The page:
Whittington has often referred to the commercial crew development as “crony capitalism”…yet he never explains why SLS is not.

    he takes a shot at it on his blog…its a pretzel and one half in terms of logic.

    goofy in fact RGO

  • Robert G. Oler

    Matt Wiser wrote @ October 3rd, 2011 at 2:21 pm

    I suggest you folks have a look at these two articles

    read them …there is no chance that the Congress is going to push this program much less pay for it…in the coming carnage of the US budget…

    you are on fantasy Island RGO

  • Coastal Ron

    Matt Wiser wrote @ October 3rd, 2011 at 2:21 pm

    I suggest you folks have a look at these two articles.

    Nothing new there Matt – everyone has ideas on how to spend government money, yet there is very little of it to spend for HSF exploration.

    Remember, there is no technical reason we haven’t returned to the Moon in four decades, it’s all been about a lack of interest and a lack of money. Until you solve both of those we’re not going back. And the SLS does nothing to address either of those, so I guess you’re still S.O.L.

  • @Wiser:

    Let’s see. Last month NASA committed to four contracts for a six month of study concepts for a cryogen storage and transfer demo. That’ll bring us into late spring of 2012. DMSP F18 took a few years to build, so call it 2014-2017 before the demo even mounts. You’re now four years from the proposed moon mission and you don’t even have a live depot in space.

    Somebody puts forward a plan that actually depots propellant in space and refuels SOMETHING of value before SLS launches, then you can damn well kiss SLS goodbye.

  • Matt Wiser

    Ron/Prez: the second article’s authors recognize that SLS has much more political support than EELV-based strategies. What they propose is using depots and EELVs to get some basic exploration done until SLS is mission-ready. You get Orion flight-tested with human crews (LEO) and then do some lunar orbit or short-duration L-point stays. In case you forgot-NASA is beholden to Congress, and has to do what Congress tells it to. It cannot pick and choose what laws it’ll follow and which ones it won’t.

  • @Prez Cannady
    “Somebody puts forward a plan that actually depots propellant in space and refuels SOMETHING of value before SLS launches, then you can damn well kiss SLS goodbye.”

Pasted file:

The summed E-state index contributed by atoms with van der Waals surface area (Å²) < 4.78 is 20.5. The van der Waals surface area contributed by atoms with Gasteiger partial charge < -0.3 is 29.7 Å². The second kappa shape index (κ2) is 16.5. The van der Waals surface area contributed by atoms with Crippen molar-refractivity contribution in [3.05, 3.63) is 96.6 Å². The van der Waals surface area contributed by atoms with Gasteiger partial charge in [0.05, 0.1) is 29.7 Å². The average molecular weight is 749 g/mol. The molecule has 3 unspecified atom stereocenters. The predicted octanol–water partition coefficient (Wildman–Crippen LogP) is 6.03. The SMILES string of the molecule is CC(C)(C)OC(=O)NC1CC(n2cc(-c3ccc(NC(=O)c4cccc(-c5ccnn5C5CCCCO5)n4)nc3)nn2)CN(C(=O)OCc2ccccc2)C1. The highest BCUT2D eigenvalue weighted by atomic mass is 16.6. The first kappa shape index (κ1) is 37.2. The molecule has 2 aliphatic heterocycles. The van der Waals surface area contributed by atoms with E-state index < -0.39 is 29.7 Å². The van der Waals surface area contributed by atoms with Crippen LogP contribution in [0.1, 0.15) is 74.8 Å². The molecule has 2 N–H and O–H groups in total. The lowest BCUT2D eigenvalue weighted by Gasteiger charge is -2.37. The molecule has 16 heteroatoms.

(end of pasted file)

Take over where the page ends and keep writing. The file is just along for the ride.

Ain’t that the truth. ;)

  • P.S. Prez.

    One way or the other SLS is ultimately dead anyway in the long run (depot or no), because even though there is enough money to start work on it, Congress won’t be willing to finance it at a level that will allow it to be finished in anywhere close to when they claim it should be finished. Yep, it’ll keep some SLS promoting committee members’ constituents employed, for at least a while, and that’s what they are really after.

  • William Mellberg

    Common Sense wrote:

    “Why would Obama’s team need to win Florida?”

    How about 29 electoral votes? That’s more than 10% of the 270 electoral votes needed to win. And unlike 2008, this time around Obama appears to be in trouble in Florida thanks, in part, to his space policy and the resulting job losses and home foreclosures around the Cape. I have a friend who worked at the Cape for 30+ years, but lost his job thanks to ObamaSpace. Fortunately, he landed a new consulting contract in California. But he can’t sell his home in Florida because the market has collapsed owing to the layoffs. He says the good news is that he and his wife and kids will likely maintain their Florida residence through next November, making it possible to cast four more votes against Obama and the Democrats.

    Back to the Electoral College … some ‘blue’ states have lost electoral votes because of reapportionment based on the 2010 Census. They include Illinois, New York, Pennsylvania, Michigan and Ohio. Some ‘red’ states have picked up electoral votes, including Arizona, Texas, Louisiana, Georgia, South Carolina and Utah. And with the Quinnipiac poll showing Obama with a potential problem in GOP-controlled Pennsylvania (20 electoral votes), Florida’s 29 electoral votes become even more important to the Obama campaign. Which is one more reason for the President to have given that Florida reporter a cogent response about space policy.

    Common Sense continued:

    “I think you ought not to go the political drum beat nonsense you spout here. It seems to me you know more of the history of aviation and possibly space, rather than policy.”